For almost a century, the Brooking Institution, currently lead by a Russia specialist, has been helping the U.S. government shape both its domestic and foreign policies.
Name: The Brookings Institution
Location: Washington, DC
President: Strobe Talbott
A traveling woodenware salesman turned successful businessman created the institute that would become the Brookings Institution in 1916.
In the aftermath of World War I, Robert Somers Brookings of St. Louis, Missouri, felt that Washington, DC needed an institute to research public policy and train civil servants. Thus the Institute for Government Research, later renamed the Brookings Institution, was born.
In its nearly 100-year-long history, the Brookings Institution has trained scores of public servants, published thousands of research reports and advised governments on issues ranging from the federal budget to foreign policy.
Brookings is currently led by its president, Nelson Strobride Talbott III, a diplomat, journalist and a Russia specialist.
A former Rhodes Scholar, Talbott is known for having translated Nikita Khrushchev’s memoirs while studying at Oxford University. Talbott covered U.S.-Soviet relations for many years as a Time magazine correspondent and authored books on disarmament and U.S. foreign policy.
In the administration of President Bill Clinton, another Rhodes Scholar, Talbott served as ambassador at large, deputy secretary of state and a point person on U.S.-Soviet relations. He became president of the Brookings Institution in 2002.
Brookings has played an important role in U.S. history. Its scholars were instrumental in drafting legislation to create the first U.S. bureau of the budget in the 1920s. Brookings specialists authored a report that provided the outline for the Marshall Plan, the post-World War II aid program for war-ravaged Europe.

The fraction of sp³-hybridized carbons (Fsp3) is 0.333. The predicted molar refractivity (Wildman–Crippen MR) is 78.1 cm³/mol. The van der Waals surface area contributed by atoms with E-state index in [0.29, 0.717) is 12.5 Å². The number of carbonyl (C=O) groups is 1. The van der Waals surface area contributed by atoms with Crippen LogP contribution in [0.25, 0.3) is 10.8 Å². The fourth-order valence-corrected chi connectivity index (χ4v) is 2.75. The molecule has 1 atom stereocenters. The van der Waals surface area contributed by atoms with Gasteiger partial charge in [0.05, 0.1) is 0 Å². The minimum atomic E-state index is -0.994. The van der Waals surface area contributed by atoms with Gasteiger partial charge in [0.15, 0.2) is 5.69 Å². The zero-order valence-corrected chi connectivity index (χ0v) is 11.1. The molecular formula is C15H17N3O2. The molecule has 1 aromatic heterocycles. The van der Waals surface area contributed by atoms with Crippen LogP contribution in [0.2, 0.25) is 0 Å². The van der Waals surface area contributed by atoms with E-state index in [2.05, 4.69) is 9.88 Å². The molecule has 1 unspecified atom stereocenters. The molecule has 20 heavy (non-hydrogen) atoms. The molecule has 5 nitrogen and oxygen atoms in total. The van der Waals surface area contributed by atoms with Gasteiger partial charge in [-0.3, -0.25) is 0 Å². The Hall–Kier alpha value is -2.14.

In a speech to honor the institute’s 50th anniversary in 1966, President Lyndon Johnson complimented Brookings scholars on their “painstaking research,” “objective writing” and “imaginations that questioned the ‘going’ way of doing things” and “proposed alternatives.”
More recently, Brookings experts have weighed in on issues of healthcare reform, globalization, the war on terror and climate change, among others.
Today, Brookings runs research programs on economics, business, education, law, defense, health, technology, social policy, international relations, and many other topics. More than 300 experts in government and academia make up the Brookings intellectual community.
In addition to holding meetings and seminars on important public policy topics, these scholars write books for the institute’s publishing house, Brookings Institution Press, and blog for its website, www.brookings.edu.
The institute cites its three main goals as to “strengthen American democracy, foster the economic and social welfare, security and opportunity of all Americans, and secure a more open, safe, prosperous and cooperative international system.”